Why Evanston property assessments have gone up

Downtown+Evanston.+Many+commercial+property+owners+are+worried+that+the+increase+in+property+values+will+correlate+to+a+significant+increase+in+their+2020+tax+bill%2C+which+could+potentially+drive+small+businesses+out+of+the+city.
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Why Evanston property assessments have gone up

Downtown Evanston. Many commercial property owners are worried that the increase in property values will correlate to a significant increase in their 2020 tax bill, which could potentially drive small businesses out of the city.

Downtown Evanston. Many commercial property owners are worried that the increase in property values will correlate to a significant increase in their 2020 tax bill, which could potentially drive small businesses out of the city.

Daily file photo by Skylar Zhang/Daily Senior Staffer

Downtown Evanston. Many commercial property owners are worried that the increase in property values will correlate to a significant increase in their 2020 tax bill, which could potentially drive small businesses out of the city.

Daily file photo by Skylar Zhang/Daily Senior Staffer

Daily file photo by Skylar Zhang/Daily Senior Staffer

Downtown Evanston. Many commercial property owners are worried that the increase in property values will correlate to a significant increase in their 2020 tax bill, which could potentially drive small businesses out of the city.

Cassidy Wang, Reporter

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Both residential and commercial property values have increased in the recent reassessment period, causing many residents and commercial property owners to worry that their 2020 tax bill will increase.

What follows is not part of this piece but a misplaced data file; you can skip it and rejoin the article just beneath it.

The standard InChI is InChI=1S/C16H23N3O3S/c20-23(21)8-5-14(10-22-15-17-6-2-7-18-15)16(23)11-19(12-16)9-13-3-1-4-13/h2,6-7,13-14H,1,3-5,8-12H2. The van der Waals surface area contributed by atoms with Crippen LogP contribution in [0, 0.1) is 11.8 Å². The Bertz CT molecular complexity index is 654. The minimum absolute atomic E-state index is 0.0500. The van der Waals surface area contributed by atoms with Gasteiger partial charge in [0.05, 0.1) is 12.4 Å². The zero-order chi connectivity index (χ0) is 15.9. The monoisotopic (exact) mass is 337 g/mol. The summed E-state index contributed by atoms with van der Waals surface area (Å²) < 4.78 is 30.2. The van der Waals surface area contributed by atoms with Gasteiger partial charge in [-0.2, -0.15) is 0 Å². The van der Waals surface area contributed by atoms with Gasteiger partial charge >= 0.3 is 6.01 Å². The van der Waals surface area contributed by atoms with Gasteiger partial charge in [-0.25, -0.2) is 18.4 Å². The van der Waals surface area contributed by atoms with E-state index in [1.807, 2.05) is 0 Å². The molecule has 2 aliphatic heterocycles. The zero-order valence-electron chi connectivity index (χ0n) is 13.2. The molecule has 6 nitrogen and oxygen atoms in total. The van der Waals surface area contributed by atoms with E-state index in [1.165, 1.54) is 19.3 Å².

Cook County Assessor Fritz Kaegi completed the assessment for Evanston, along with New Trier Township and Norwood Park Township, for the first time this reassessment period, which comes every three years. The median percentage of assessed Evanston residential property values increased by 9 percent since 2016.

In a response to residents’ fears of future financial uncertainty, Scott Smith, the chief communications officer of the Cook County Assessor’s Office, said the assessor’s office is striving to publicize evaluation methods and be transparent with residents by holding public meetings — which the office has not done in the past.

Smith said residential assessments generally rise with increases in market value. The residential assessments were up around 25 percent, which corresponds to a 23.5 percent increase in market value, Smith said.

“The problem with doing triennial assessments, we only do this part of the county once every three years,” Smith said. “So you’ve got three years of market forces that are happening between the last time you got an assessment notice from us and now. But you look at the average increase in market value, the assessments are roughly going up the same amount.”

Another explanation for the increase of property values could be the change in capitalization rates, or the ratio of income produced by a piece of property and its original price, which is used to determine a property’s value.

Small variations in the cap rate could significantly change the property’s value; Smith said there were errors in determining cap rates in the previous assessment.

“The capitalization rates we used the last time Evanston was assessed were out of sync with industry standards,” Smith said.